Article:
Review: Dictatorland, Paul Kenyon

Rating: 5 out of 5

The scope and detail in this book already give it the highest rating. However, Mr Kenyon’s way with the detail he uncovered in his investigations add so much to what might otherwise be a bland narrative along the lines of ‘Dictator X was bad’. Indeed, I am slightly astounded by the specifics the author managed to include across such a diverse geographical area.

The book is divided into chapters per country, with the structure formed by the main commodity the strongmen are supported by: diamonds, oil, and cocoa. The diamonds story starts with Cecil Rhodes and continues into post-independence Congo. The classic Congolese incident where Lumumba and Kasa-Vubu ordered each others arrest, the President and Prime Minister that is, and Mobutu fulfilled both orders perfectly, thereby gaining his own power is only one of the many incidents that are described in the Congo story.

The book continues with Zimbabwe and Robert Mugabe. Mugabe’s rule, and the incidents which led there, really deserve their own treatment for the full story of Smith’s and Wilson’s negotiations to be described—along with Zimbabwe’s effective civil war that took place after that failure. Nevertheless, Mr Kenyon gives a very good overview, and his attempts to focus in on the Rhodesian white population’s views were quite useful for someone unfamiliar with the time and the period.

I was also intrigued by the consideration Nigeria and Libya got. Oil is something I know a very little about, so it was interesting to see how Shell & BP played a major role in the original attempts to find some in Africa. Of course, these came with plenty of corruption, and in many cases the facts behind the deals the oil majors made are very grim (grim enough for there to be plenty of material for more works to be written on those). Mr Kenyon was, however, very keen to dispel any descriptions of Idris having been a benevolent king.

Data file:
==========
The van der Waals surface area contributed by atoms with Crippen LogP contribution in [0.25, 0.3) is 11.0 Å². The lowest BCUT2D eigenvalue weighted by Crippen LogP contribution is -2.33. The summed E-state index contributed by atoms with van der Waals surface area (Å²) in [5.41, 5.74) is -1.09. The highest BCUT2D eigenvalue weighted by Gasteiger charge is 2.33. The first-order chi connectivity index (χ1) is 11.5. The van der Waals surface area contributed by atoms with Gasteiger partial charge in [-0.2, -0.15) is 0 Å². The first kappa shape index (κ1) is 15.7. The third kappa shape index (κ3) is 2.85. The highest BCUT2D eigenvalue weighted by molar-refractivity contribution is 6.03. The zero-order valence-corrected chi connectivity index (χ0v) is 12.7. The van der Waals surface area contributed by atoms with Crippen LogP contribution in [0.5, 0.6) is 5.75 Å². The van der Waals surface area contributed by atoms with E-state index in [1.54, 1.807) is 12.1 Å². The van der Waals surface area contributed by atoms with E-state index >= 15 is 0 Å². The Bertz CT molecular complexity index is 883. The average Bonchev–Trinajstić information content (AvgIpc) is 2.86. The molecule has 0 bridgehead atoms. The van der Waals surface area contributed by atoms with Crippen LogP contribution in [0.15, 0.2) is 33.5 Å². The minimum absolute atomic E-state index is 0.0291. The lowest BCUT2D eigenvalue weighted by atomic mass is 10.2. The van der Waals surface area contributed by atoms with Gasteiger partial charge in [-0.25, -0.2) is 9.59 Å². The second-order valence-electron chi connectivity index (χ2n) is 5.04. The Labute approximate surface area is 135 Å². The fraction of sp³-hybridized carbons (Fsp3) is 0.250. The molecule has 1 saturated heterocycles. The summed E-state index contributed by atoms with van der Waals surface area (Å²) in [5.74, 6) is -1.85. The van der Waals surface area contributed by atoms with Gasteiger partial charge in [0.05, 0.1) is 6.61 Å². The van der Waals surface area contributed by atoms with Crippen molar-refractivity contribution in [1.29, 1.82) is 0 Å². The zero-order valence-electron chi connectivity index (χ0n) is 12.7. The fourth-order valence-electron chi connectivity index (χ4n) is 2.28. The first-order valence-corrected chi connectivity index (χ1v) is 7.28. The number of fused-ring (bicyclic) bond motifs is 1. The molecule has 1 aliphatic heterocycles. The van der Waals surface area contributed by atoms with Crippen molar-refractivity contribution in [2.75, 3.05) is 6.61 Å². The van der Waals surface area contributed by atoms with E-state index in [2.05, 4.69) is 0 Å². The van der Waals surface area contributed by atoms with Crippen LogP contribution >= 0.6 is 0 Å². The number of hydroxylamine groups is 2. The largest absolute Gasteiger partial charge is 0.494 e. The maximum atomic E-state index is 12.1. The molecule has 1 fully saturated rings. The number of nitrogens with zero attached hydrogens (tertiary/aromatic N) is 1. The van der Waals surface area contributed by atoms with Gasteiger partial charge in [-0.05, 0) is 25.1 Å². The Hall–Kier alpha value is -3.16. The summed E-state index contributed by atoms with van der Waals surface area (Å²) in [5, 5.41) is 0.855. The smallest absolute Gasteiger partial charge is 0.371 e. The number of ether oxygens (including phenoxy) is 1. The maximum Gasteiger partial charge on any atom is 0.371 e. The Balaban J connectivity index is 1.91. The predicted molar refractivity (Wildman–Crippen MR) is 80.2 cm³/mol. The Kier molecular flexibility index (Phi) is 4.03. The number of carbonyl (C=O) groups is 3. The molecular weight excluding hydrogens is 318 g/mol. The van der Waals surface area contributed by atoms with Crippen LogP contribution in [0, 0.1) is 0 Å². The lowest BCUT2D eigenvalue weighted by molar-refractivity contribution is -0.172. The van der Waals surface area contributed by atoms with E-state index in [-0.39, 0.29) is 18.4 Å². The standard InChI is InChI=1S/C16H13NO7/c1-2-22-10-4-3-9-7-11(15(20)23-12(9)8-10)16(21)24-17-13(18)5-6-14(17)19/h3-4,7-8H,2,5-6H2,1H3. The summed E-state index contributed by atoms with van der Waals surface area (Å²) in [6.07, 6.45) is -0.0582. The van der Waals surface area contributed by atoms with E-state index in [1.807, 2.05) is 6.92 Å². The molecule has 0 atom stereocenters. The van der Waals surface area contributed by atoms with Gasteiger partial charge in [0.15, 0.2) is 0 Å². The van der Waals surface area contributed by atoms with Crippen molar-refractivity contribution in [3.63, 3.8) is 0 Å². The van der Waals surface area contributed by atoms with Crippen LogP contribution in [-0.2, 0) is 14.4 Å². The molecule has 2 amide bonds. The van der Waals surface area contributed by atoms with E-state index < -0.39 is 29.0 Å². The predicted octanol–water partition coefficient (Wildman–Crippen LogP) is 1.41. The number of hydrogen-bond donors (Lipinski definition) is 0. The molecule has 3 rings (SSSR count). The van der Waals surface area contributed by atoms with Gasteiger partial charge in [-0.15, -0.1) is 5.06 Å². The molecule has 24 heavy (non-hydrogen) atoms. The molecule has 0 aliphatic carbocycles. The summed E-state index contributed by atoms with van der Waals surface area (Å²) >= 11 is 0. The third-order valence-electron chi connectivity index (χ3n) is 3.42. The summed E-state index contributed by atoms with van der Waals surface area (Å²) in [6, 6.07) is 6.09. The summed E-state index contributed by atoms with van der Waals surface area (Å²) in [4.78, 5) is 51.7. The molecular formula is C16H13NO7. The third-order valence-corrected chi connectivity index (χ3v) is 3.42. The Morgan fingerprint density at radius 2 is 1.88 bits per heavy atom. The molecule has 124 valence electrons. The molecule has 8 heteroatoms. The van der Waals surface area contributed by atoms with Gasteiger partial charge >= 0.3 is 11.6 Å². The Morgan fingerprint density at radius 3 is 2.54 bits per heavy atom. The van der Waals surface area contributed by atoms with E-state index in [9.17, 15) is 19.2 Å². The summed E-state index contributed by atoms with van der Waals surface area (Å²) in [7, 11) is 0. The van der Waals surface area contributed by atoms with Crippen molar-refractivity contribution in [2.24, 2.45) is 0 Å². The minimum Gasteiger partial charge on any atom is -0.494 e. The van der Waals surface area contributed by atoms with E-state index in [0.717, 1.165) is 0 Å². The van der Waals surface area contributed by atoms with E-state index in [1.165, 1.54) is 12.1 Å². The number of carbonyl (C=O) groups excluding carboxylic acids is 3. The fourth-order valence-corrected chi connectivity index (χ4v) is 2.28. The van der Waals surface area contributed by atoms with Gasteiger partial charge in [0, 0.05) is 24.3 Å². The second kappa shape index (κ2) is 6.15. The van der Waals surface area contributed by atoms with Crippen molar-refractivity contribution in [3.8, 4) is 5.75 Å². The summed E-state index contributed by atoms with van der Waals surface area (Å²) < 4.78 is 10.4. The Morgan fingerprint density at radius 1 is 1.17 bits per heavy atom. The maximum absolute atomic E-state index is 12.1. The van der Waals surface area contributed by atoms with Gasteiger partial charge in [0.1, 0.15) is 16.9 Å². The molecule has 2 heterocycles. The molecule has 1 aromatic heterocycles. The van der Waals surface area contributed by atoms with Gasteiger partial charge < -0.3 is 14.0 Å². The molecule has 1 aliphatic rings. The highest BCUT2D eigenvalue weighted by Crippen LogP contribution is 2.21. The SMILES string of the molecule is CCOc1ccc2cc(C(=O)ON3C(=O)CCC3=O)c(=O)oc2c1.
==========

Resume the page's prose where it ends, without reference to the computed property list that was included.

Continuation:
The discussions that follow on Ivory Coast, Equatorial Guinea, and Eritrea are in the same boat. The Eritrean discussions brought into focus something I was very unaware of, namely the Eritrean–Ethiopian wars, though in some ways it felt as if actual detail was missing, perhaps because the dictator in this case, Isaias, is not interested in personal enrichment.

Most compelling, however, was the story of Houphouet-Boigny who comes through as a thrilling character (and, again, one I’d definitely focus more on in the future). His life, including his work in France as a cabinet minister, must have been extraordinary, and the author relishes in bringing out the relatively progressive French stance against the contemporary British and American points of view.

Overall, a strong recommend!

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